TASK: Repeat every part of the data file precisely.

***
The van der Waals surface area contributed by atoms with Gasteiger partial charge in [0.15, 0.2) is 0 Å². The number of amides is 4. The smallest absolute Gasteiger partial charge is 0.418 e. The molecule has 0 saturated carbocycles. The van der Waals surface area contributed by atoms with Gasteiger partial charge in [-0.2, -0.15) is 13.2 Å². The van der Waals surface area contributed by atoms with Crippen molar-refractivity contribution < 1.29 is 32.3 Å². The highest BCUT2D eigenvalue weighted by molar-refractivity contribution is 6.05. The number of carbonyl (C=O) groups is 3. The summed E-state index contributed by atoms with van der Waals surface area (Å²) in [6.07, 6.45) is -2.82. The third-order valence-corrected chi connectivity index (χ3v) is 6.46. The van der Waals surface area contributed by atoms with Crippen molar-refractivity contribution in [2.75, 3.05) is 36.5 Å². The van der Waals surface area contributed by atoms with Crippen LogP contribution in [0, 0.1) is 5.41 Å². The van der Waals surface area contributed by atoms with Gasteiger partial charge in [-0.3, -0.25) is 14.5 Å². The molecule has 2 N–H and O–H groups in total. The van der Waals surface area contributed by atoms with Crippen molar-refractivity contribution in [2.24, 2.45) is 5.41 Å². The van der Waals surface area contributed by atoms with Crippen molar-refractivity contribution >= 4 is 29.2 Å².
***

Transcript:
The van der Waals surface area contributed by atoms with Gasteiger partial charge in [0.15, 0.2) is 0 Å². The number of amides is 4. The smallest absolute Gasteiger partial charge is 0.418 e. The molecule has 0 saturated carbocycles. The van der Waals surface area contributed by atoms with Gasteiger partial charge in [-0.2, -0.15) is 13.2 Å². The van der Waals surface area contributed by atoms with Crippen molar-refractivity contribution < 1.29 is 32.3 Å². The highest BCUT2D eigenvalue weighted by molar-refractivity contribution is 6.05. The number of carbonyl (C=O) groups is 3. The summed E-state index contributed by atoms with van der Waals surface area (Å²) in [6.07, 6.45) is -2.82. The third-order valence-corrected chi connectivity index (χ3v) is 6.46. The van der Waals surface area contributed by atoms with Crippen molar-refractivity contribution in [2.75, 3.05) is 36.5 Å². The van der Waals surface area contributed by atoms with Crippen LogP contribution in [0, 0.1) is 5.41 Å². The van der Waals surface area contributed by atoms with Gasteiger partial charge in [-0.3, -0.25) is 14.5 Å². The molecule has 2 N–H and O–H groups in total. The van der Waals surface area contributed by atoms with Crippen molar-refractivity contribution in [2.24, 2.45) is 5.41 Å². The van der Waals surface area contributed by atoms with Crippen molar-refractivity contribution >= 4 is 29.2 Å².